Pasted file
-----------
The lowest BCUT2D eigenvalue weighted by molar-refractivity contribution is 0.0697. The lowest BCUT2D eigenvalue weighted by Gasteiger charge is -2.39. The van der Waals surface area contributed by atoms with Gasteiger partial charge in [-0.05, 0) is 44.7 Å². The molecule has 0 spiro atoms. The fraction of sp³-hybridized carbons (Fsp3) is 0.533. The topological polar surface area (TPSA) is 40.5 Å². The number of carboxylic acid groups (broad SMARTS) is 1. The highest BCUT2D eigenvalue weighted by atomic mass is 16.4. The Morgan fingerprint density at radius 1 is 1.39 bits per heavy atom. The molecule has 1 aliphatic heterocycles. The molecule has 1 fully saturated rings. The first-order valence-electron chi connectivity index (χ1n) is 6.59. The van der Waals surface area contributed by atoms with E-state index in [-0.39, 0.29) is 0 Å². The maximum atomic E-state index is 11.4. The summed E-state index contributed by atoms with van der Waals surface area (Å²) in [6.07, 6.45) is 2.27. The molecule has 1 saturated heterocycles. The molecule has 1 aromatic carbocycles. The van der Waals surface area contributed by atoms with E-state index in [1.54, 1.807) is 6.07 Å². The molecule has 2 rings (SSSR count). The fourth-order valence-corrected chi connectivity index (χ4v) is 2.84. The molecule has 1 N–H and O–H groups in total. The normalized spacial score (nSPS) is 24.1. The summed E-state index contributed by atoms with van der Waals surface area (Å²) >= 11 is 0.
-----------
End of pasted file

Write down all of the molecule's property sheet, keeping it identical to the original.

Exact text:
The lowest BCUT2D eigenvalue weighted by molar-refractivity contribution is 0.0697. The lowest BCUT2D eigenvalue weighted by Gasteiger charge is -2.39. The van der Waals surface area contributed by atoms with Gasteiger partial charge in [-0.05, 0) is 44.7 Å². The molecule has 0 spiro atoms. The fraction of sp³-hybridized carbons (Fsp3) is 0.533. The topological polar surface area (TPSA) is 40.5 Å². The number of carboxylic acid groups (broad SMARTS) is 1. The highest BCUT2D eigenvalue weighted by atomic mass is 16.4. The Morgan fingerprint density at radius 1 is 1.39 bits per heavy atom. The molecule has 1 aliphatic heterocycles. The molecule has 1 fully saturated rings. The first-order valence-electron chi connectivity index (χ1n) is 6.59. The van der Waals surface area contributed by atoms with E-state index in [-0.39, 0.29) is 0 Å². The maximum atomic E-state index is 11.4. The summed E-state index contributed by atoms with van der Waals surface area (Å²) in [6.07, 6.45) is 2.27. The molecule has 1 saturated heterocycles. The molecule has 1 aromatic carbocycles. The van der Waals surface area contributed by atoms with E-state index in [1.54, 1.807) is 6.07 Å². The molecule has 2 rings (SSSR count). The fourth-order valence-corrected chi connectivity index (χ4v) is 2.84. The molecule has 1 N–H and O–H groups in total. The normalized spacial score (nSPS) is 24.1. The summed E-state index contributed by atoms with van der Waals surface area (Å²) >= 11 is 0.